While I would agree with you as to the probable rational for
    the behviour of unix when unlinking an open file, I would not
    characterize
    a process opening a temporary file then unliking it as abuse.
    I would only talk about abuse if there was another more
    direct and obvious way of getting the same result (E.g. the use
    of bit shift operators to perform multiplication is an abuse
    (There is an awful lot of abuse performed in the name of efficiency.
    In some cases it has been known to speed up code))

    - William Hughes
     
    William Hughes, Apr 8, 2009
    #18
  19. William Hughes wrote:
    > On Apr 7, 2:00 pm, Stephen Sprunk <> wrote:
    >> Richard Tobin wrote:
    >>> In article <kqJCl.26022$>,
    >>> Stephen Sprunk <> wrote:
    >>>> (This is often abused in interesting ways; you can create a file, open
    >>>> it, unlink it, and the result is a file that nobody else can see which
    >>>> will be automatically erased when your program exits -- unless you do
    >>>> something tricky like pass the fd to another process via IPC.)
    >>>
    >>> Why do you describe this as "abuse"? Surely it is an intended use.

    >>
    >> I'm certainly that it was intended that, if one process unlinked a file
    >> that another was still using, the file would continue to exist until the
    >> second process closed it. Ditto for renaming a file, moving it,
    >> changing its permissions, etc.
    >>
    >> I have trouble believing that it was originally intended that a process
    >> would deliberately unlink its own files to keep other processes from
    >> being able to see/manipulate them, though that capability (and having
    >> those temporary files automatically garbage-collected) is the logical
    >> result. The myriad ways this can be complicated by passing an fd for
    >> such a file via IPC were certainly not intended, but were again logical
    >> results.
    >>

    >
    > Well, abuse is an irregular verb
    >
    > I use the language in novel ways
    > You use questionable coding practices
    > He abuses the language


    Sure, there's that...

    > You seem to be using the defintion "using a feature for some other
    > purpose than the designed purpose is abuse of the feature".


    I usually write it as (ab)use, but since the word was already in a
    parenthetical comment and I can never remember whether [] or () is
    correct in that instance, I left them out entirely. Sheesh.

    S

    --
    Stephen Sprunk "Stupid people surround themselves with smart
    CCIE #3723 people. Smart people surround themselves with
    K5SSS smart people who disagree with them." --Isaac Jaffe
     
    Stephen Sprunk, Apr 8, 2009
    #19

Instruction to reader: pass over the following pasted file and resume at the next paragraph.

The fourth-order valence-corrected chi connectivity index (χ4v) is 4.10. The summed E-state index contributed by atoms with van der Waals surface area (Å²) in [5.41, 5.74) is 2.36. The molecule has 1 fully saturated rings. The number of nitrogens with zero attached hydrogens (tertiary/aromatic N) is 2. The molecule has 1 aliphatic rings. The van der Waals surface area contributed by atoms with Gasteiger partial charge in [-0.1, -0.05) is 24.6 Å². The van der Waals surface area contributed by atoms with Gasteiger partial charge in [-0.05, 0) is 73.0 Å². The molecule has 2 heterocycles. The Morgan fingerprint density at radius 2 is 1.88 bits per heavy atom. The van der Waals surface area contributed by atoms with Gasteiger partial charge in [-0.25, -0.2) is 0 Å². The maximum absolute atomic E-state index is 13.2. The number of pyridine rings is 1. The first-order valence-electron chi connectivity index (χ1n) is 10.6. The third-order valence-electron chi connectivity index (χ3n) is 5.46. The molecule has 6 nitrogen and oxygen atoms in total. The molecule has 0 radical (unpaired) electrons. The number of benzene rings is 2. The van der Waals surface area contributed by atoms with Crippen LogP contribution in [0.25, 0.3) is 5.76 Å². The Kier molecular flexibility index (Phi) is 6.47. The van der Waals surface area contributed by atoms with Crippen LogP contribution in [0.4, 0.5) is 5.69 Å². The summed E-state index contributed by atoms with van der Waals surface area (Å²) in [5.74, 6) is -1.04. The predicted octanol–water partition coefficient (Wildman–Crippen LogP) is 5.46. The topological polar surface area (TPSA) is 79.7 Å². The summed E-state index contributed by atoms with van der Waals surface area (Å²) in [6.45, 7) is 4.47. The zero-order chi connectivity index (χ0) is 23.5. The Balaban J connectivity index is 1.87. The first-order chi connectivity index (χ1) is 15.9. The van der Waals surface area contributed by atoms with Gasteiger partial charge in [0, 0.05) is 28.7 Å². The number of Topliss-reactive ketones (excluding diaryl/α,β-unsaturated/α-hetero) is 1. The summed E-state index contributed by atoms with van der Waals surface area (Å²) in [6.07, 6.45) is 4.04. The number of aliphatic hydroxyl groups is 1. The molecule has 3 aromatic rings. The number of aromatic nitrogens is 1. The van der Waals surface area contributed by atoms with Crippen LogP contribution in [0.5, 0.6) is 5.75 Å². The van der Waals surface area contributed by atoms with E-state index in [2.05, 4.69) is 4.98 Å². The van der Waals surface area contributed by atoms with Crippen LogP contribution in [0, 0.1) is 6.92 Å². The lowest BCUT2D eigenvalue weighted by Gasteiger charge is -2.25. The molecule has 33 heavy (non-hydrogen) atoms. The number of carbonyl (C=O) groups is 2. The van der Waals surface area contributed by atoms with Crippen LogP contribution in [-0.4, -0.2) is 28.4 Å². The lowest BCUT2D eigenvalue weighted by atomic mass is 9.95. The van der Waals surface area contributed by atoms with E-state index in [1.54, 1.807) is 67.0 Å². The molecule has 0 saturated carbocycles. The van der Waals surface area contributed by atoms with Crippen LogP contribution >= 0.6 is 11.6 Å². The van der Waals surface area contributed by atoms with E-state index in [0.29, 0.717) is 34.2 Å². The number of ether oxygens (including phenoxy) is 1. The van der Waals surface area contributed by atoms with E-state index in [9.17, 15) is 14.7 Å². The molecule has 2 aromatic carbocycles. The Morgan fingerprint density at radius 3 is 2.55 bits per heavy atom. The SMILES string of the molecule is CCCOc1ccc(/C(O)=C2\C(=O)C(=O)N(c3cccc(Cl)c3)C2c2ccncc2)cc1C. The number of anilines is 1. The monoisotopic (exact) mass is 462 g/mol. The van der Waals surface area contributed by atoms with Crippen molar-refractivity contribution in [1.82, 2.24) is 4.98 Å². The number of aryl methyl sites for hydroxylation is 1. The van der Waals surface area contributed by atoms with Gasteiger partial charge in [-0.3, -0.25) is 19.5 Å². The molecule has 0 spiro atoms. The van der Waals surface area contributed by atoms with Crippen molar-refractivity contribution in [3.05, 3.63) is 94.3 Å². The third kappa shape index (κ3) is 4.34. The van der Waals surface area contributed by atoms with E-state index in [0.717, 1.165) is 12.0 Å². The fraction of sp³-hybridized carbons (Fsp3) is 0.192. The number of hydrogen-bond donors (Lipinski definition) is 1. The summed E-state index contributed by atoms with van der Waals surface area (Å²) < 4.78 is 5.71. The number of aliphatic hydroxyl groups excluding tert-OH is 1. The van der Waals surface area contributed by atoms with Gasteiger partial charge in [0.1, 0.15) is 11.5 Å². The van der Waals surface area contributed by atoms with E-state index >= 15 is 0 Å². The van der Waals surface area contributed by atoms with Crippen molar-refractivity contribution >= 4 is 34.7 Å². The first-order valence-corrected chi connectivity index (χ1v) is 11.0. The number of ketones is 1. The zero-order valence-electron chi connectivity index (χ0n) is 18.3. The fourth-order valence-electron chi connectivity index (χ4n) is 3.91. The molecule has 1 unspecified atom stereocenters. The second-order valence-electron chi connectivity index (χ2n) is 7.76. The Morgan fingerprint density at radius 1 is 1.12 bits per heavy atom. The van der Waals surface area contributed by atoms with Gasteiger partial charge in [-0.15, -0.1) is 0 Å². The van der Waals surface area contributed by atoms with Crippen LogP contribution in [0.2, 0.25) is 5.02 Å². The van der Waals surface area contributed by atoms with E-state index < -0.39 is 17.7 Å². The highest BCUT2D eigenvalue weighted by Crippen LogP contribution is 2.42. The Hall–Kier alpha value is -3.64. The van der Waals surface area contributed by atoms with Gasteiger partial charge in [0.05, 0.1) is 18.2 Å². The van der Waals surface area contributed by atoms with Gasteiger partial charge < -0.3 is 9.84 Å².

20. Han from China wrote:
    > One objectionable thing I saw in Stephen's post was the following:
    >
    > rmdir() most likely recursively unlinks the contents of the
    > specified directory, then the directory itself.
    >
    > On most systems, the directory must be empty.


    And, if I had reflected a bit longer before hitting "Send", I would have
    remembered that as well. Oh well, if the OP wanted perfect answers he
    should have gone to the proper place (comp.unix.programmer) where
    answers would be on-topic and properly peer-reviewed. Don't order a
    steak at a seafood restaurant and expect it to be perfect.

    > As for Keith's alleged errors, I have no doubt he could point them out if
    > pressed.


    He did, privately, when asked. While I don't see what's wrong with
    correcting me here, as many others have done, he's at least consistent
    about his topicality pedantry.

    > The hint is in the phrase "minor errors". Technically, it's
    > possible to find "minor errors" in any post submitted to this newsgroup.


    True, as is regularly demonstrated in attacks on even the most pedantic
    of the regulars. However, IMHO they invite such attacks when making
    their own pedantic attacks on others.

    > Kenny has called it "infinite reducibility". The tools at one's disposal
    > include nitpicking on irrelevancies, pointing out extreme cases and
    > obscure exceptions, and distorting a poster's meaning by exploiting the
    > ambiguities that arise in natural discourse. I see a few cases open to
    > that form of attack with the inode-deletion stuff. But the easiest case to
    > demonstrate is with the sentence that occurs before the one I quoted
    > above:
    >
    > In POSIX, a directory is just a special file that contains pointers to
    > other files or directories.
    >
    > You see, you could pick the less charitable interpretation of "pointers"
    > in that sentence and distort Stephen's patently obvious meaning.
    >
    > Infinite reducibility.


    Well, at least he called them "minor", though I'd say that the first one
    above wasn't so minor -- but it is easily fixed by RTFMing.

    What annoys me here isn't the nit-picking per se, since I learn from
    that; it's the cascade of oneupmanship that ensues as each of the
    nitpickers insists on correcting (or duplicating) each others'
    corrections, completely drowning out the useful answers.

    S

    --
    Stephen Sprunk "Stupid people surround themselves with smart
    CCIE #3723 people. Smart people surround themselves with
    K5SSS smart people who disagree with them." --Isaac Jaffe
     
    Stephen Sprunk, Apr 8, 2009
    #20